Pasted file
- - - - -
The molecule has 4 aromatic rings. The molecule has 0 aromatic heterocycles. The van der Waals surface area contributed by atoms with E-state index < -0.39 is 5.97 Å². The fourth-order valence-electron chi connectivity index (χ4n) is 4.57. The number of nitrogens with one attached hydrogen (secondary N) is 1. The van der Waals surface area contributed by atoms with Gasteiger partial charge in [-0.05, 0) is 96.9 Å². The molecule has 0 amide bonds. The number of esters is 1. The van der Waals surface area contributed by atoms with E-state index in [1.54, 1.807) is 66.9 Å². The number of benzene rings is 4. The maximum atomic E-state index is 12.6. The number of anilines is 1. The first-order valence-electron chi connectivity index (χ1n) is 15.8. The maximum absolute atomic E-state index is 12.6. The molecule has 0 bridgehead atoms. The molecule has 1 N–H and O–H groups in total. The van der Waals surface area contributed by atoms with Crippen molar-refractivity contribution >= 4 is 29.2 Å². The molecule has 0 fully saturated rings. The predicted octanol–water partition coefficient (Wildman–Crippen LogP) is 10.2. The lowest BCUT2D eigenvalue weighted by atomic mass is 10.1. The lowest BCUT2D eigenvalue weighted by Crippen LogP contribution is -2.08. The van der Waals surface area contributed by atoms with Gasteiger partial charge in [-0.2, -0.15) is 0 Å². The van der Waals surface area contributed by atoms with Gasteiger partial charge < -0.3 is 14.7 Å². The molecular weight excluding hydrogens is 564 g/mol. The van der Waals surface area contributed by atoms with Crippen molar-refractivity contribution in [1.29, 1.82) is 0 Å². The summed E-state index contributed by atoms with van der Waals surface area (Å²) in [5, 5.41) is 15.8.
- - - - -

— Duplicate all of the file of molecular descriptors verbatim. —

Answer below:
The molecule has 4 aromatic rings. The molecule has 0 aromatic heterocycles. The van der Waals surface area contributed by atoms with E-state index < -0.39 is 5.97 Å². The fourth-order valence-electron chi connectivity index (χ4n) is 4.57. The number of nitrogens with one attached hydrogen (secondary N) is 1. The van der Waals surface area contributed by atoms with Gasteiger partial charge in [-0.05, 0) is 96.9 Å². The molecule has 0 amide bonds. The number of esters is 1. The van der Waals surface area contributed by atoms with E-state index in [1.54, 1.807) is 66.9 Å². The number of benzene rings is 4. The maximum atomic E-state index is 12.6. The number of anilines is 1. The first-order valence-electron chi connectivity index (χ1n) is 15.8. The maximum absolute atomic E-state index is 12.6. The molecule has 0 bridgehead atoms. The molecule has 1 N–H and O–H groups in total. The van der Waals surface area contributed by atoms with Crippen molar-refractivity contribution >= 4 is 29.2 Å². The molecule has 0 fully saturated rings. The predicted octanol–water partition coefficient (Wildman–Crippen LogP) is 10.2. The lowest BCUT2D eigenvalue weighted by atomic mass is 10.1. The lowest BCUT2D eigenvalue weighted by Crippen LogP contribution is -2.08. The van der Waals surface area contributed by atoms with Gasteiger partial charge in [-0.2, -0.15) is 0 Å². The van der Waals surface area contributed by atoms with Gasteiger partial charge < -0.3 is 14.7 Å². The molecular weight excluding hydrogens is 564 g/mol. The van der Waals surface area contributed by atoms with Crippen molar-refractivity contribution in [1.29, 1.82) is 0 Å². The summed E-state index contributed by atoms with van der Waals surface area (Å²) in [5, 5.41) is 15.8.